A new saliva test purportedly shows whether a man is straight or gay, according to research presented today at the annual meeting of the American Society of Human Genetics. And no, it won’t tell you why someone is gay. And it doesn’t work for women or bisexuals, either.
While many scientists believe that there is a genetic component to homosexuality, there are non-genetic factors that may influence a person’s sexuality. For one, there’s the fraternal birth order effect–a pattern where a woman’s first male pregnancy increases the chances that her subsequent sons are gay by as much as 33 percent. This phenomenon supports the idea that the body keeps track of internal and environmental dealings and uses that information later on. Researchers know that one way it does this is by using epigenetic markers, which are small molecules that annotate DNA to enforce or dampen gene expression.
However, the strongest evidence that the environment plays a role in homosexuality comes from identical twin pair studies, in which one brother is gay and the other isn’t. That’s why Tuck Ngun, the postdoctoral researcher at the Center for Gender-Based Biology at the University of California, Los Angeles, who led the new saliva test study, decided to study the epigenetic differences that might account for different sexualities in identical male twins.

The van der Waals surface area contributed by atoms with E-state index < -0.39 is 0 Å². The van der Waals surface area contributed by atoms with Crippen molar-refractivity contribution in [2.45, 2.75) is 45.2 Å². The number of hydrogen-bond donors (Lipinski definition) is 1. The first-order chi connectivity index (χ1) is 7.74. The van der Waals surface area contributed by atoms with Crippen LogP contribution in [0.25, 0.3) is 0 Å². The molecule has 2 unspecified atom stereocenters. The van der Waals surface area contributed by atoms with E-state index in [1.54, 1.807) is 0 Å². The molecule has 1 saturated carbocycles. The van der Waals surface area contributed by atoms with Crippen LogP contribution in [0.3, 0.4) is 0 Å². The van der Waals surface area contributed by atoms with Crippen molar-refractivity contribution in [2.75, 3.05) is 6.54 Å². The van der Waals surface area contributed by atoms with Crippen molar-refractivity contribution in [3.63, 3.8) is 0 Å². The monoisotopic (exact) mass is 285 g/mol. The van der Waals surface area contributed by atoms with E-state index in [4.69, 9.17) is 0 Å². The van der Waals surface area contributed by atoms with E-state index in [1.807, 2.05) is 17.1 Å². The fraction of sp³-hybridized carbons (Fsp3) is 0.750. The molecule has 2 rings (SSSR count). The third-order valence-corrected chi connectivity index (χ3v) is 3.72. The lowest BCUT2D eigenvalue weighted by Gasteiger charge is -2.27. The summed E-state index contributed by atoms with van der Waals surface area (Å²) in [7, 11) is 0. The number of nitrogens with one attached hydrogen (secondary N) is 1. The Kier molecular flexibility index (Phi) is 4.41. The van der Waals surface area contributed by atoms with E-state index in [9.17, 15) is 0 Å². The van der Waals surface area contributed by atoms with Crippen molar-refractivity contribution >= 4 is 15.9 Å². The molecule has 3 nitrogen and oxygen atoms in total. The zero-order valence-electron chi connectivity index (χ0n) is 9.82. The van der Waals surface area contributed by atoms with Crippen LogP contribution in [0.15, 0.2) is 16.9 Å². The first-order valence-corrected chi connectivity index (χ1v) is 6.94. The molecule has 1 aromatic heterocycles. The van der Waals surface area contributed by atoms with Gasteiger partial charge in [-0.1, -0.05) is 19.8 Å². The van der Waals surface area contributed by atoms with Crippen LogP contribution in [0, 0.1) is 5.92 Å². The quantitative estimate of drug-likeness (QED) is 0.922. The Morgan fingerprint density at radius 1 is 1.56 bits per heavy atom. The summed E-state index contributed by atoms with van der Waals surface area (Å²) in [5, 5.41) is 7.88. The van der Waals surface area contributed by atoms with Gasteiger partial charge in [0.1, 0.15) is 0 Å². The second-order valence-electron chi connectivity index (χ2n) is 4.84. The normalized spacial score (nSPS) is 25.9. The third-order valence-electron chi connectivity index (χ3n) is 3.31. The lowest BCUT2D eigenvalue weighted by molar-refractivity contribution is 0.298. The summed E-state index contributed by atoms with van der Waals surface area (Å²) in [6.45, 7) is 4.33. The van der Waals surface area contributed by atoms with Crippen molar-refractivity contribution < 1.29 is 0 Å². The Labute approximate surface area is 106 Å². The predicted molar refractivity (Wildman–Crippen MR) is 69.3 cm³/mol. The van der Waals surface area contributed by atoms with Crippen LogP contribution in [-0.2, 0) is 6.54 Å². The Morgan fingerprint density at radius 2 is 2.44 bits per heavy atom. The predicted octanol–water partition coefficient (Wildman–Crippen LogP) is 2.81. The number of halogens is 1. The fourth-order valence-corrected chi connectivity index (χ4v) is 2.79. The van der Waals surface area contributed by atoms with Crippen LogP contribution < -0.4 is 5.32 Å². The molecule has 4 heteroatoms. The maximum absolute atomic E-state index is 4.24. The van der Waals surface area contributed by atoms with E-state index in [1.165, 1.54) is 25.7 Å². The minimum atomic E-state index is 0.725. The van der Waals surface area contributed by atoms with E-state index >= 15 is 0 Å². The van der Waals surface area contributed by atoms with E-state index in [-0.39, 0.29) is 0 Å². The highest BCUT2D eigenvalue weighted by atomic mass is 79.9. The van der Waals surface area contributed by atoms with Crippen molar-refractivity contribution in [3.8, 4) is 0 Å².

Ngun and his team analyzed the epigenetic markers identified in the saliva samples of 37 pairs of twins. They identified nine gene regions where epigenetic patterns were consistently different between homosexual subjects and their heterosexual twin brothers.
Using these telltale regions, they created an algorithm that correctly guesses a man’s sexuality two-thirds of the time.
Given, importantly, that epigenetic markers arise following specific life and environmental events, “this is not the same as finding that specific epigenetic marks are causing differences in sexual orientation,” warned Christopher Gregg, a professor of genetics at the University of Utah, in a statement.
Darren Griffin, a professor of genetics of University of Kent, wrote in a statement that he prefers to wait until Ngun publishes his full research paper before drawing any conclusions.
“My gut feeling it that, as the complete story unfolds, the association may not be quite as simple as the summary (abstract) and press release suggest” he added.